Towards the analytic characterization of micro and nano surface features using the Biharmonic equation.
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KeywordsSurface profilingMicromouldingBiharmonic equationMicromoulded components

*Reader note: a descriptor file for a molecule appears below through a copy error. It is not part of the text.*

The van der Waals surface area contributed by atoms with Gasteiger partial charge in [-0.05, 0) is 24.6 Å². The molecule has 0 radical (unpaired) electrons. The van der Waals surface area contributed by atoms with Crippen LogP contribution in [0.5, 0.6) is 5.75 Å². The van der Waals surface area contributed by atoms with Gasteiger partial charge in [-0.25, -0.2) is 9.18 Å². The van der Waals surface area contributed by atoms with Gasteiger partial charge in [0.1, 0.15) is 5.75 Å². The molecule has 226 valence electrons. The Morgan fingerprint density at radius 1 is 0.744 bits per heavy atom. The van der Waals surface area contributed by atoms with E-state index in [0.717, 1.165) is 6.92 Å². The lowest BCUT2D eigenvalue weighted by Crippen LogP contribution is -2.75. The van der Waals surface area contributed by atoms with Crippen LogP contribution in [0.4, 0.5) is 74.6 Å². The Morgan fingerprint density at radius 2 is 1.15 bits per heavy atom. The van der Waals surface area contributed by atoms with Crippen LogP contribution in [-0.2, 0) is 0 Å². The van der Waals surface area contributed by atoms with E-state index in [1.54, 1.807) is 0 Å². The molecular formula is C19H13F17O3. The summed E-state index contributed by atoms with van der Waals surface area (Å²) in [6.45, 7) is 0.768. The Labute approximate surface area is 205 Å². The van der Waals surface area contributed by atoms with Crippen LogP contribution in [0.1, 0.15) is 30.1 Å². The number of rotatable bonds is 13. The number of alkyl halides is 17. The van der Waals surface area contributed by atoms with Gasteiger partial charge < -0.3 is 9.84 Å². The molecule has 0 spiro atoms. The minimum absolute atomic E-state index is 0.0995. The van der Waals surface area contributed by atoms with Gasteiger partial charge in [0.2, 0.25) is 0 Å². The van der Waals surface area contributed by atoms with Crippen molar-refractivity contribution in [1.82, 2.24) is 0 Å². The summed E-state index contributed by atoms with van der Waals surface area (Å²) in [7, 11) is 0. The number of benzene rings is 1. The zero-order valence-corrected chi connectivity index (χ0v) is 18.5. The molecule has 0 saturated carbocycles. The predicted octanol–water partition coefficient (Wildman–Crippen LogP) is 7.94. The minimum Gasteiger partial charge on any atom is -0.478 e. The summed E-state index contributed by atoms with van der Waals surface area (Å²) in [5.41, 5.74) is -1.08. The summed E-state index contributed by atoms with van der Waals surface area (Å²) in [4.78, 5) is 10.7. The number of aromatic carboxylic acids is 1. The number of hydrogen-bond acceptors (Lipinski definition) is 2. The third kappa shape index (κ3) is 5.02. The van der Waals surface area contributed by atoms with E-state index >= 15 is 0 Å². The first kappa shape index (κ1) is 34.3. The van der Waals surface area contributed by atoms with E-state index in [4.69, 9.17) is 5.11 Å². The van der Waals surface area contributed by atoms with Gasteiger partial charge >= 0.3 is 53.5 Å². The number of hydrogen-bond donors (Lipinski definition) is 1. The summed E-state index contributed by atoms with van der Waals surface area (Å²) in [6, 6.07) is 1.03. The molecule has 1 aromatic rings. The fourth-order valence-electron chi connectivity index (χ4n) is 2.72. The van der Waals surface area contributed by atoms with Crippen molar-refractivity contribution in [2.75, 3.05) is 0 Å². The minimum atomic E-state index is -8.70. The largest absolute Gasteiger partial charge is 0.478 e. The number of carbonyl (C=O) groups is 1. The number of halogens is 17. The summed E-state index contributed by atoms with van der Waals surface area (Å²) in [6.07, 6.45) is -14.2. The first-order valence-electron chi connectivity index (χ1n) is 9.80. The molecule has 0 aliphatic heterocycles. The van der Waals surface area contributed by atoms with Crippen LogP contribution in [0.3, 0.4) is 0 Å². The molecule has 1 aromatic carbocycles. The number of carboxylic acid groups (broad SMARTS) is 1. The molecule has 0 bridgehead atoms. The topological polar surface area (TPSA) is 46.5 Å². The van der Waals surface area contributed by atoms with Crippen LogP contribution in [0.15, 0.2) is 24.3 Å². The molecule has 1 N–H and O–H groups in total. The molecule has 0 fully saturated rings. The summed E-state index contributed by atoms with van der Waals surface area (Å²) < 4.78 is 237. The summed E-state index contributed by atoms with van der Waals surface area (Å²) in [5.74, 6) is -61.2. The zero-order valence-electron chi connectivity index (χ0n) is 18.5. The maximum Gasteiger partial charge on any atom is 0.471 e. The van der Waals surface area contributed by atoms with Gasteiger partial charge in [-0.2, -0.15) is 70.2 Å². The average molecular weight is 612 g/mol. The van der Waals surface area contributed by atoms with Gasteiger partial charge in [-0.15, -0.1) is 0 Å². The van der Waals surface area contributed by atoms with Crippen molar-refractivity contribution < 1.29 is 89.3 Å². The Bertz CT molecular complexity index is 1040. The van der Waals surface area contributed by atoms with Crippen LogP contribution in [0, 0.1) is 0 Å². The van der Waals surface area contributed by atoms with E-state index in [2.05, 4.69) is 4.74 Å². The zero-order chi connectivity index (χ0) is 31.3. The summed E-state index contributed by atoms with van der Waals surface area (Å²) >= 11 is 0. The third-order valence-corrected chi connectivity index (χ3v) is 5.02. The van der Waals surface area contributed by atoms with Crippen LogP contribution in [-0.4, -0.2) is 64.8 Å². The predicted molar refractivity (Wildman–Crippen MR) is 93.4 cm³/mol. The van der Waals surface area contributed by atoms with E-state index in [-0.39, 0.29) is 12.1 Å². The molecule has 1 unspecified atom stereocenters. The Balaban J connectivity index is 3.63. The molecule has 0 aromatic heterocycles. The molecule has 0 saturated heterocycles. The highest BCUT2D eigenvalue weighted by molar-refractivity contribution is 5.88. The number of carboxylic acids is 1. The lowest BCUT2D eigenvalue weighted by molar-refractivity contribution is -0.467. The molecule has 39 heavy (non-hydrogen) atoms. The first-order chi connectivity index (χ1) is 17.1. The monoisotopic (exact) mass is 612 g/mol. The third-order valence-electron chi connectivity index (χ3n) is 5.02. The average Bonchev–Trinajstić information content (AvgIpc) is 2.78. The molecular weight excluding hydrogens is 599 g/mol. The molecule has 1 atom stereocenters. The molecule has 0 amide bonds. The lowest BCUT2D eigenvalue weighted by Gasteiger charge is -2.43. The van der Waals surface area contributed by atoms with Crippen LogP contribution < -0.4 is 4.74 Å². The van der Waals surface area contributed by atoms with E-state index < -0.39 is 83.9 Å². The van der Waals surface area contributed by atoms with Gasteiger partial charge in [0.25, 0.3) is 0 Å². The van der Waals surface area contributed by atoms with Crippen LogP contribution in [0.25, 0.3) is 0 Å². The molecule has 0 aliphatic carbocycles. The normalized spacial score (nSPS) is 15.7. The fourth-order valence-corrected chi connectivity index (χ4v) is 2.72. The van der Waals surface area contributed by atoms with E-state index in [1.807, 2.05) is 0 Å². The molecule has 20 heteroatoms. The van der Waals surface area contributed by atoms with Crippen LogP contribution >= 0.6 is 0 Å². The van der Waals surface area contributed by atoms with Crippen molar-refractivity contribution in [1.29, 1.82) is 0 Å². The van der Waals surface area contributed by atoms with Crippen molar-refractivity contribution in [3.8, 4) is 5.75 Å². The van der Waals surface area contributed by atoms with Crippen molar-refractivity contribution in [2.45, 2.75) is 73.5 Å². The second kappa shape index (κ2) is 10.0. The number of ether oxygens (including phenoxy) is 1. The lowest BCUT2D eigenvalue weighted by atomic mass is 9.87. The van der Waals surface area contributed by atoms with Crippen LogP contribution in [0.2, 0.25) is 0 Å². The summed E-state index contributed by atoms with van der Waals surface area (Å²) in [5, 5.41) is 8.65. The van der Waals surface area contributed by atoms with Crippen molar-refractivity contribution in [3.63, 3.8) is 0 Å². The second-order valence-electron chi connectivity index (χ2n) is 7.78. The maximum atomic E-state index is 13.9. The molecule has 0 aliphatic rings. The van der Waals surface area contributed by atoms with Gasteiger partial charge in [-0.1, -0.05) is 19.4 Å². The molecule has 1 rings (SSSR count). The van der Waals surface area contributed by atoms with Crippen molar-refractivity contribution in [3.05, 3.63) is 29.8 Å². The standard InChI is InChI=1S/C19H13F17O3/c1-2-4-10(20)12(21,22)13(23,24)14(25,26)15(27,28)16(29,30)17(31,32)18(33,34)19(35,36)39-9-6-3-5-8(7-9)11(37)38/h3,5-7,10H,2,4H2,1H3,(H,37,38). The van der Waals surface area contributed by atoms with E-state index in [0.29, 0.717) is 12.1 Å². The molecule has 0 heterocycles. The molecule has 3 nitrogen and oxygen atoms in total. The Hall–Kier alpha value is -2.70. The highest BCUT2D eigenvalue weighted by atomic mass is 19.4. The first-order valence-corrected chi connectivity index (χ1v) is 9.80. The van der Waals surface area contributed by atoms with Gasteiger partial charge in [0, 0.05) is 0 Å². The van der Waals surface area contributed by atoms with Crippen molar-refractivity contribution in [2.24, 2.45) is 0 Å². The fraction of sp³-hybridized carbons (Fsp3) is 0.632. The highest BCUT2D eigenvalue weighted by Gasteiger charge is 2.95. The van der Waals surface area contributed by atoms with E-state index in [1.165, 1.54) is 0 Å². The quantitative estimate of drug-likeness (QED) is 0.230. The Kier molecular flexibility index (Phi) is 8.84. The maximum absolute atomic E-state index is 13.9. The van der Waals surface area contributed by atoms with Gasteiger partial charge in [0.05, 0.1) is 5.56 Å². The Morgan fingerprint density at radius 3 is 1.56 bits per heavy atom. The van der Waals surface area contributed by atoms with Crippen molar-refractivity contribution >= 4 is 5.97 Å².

The prevalence of micromoulded components has steadily increased over recent years. The production of such components is extremely sensitive to a number of variables that may potentially lead to significant changes in the surface geometry, often regarded as a crucial determinant of the product¿s functionality and quality. So far, traditional large-scale quality assessment techniques have been used in micromoulding. However, these techniques are not entirely suitable for small scales . Techniques such as Atomic Force Mi- croscopy (AFM) or White Light Interferometry (WLI) have been used for obtaining full three-dimensional profiles of micromoulded components, pro- ducing large data sets that are very difficult to manage. This work presents a method of characterizing surface features of micro and nano scale based on the use of the Biharmonic equation as means of describing surface profiles whilst guaranteeing tangential (C1) continuity. Thus, the problem of rep- resenting surface features of micromoulded components from massive point clouds is transformed into a boundary-value problem, reducing the amount of data required to describe any given surface feature.The boundary condi- tions needed for finding a particular solution to the Biharmonic equation are extracted from the data set and the coefficients associated with a suitable analytic solution are used to describe key design parameters or geometric properties of a surface feature. Moreover, the expressions found for describ- ing key design parameters in terms of the analytic solution to the Biharmonic equation may lead to a more suitable quality assessment technique for micromoulding than the criteria currently used. In summary this technique provides a means for compressing point clouds representing surface features whilst providing an analytic description of such features. The work is applicable to many other instances where surface topography is in need of efficient representation.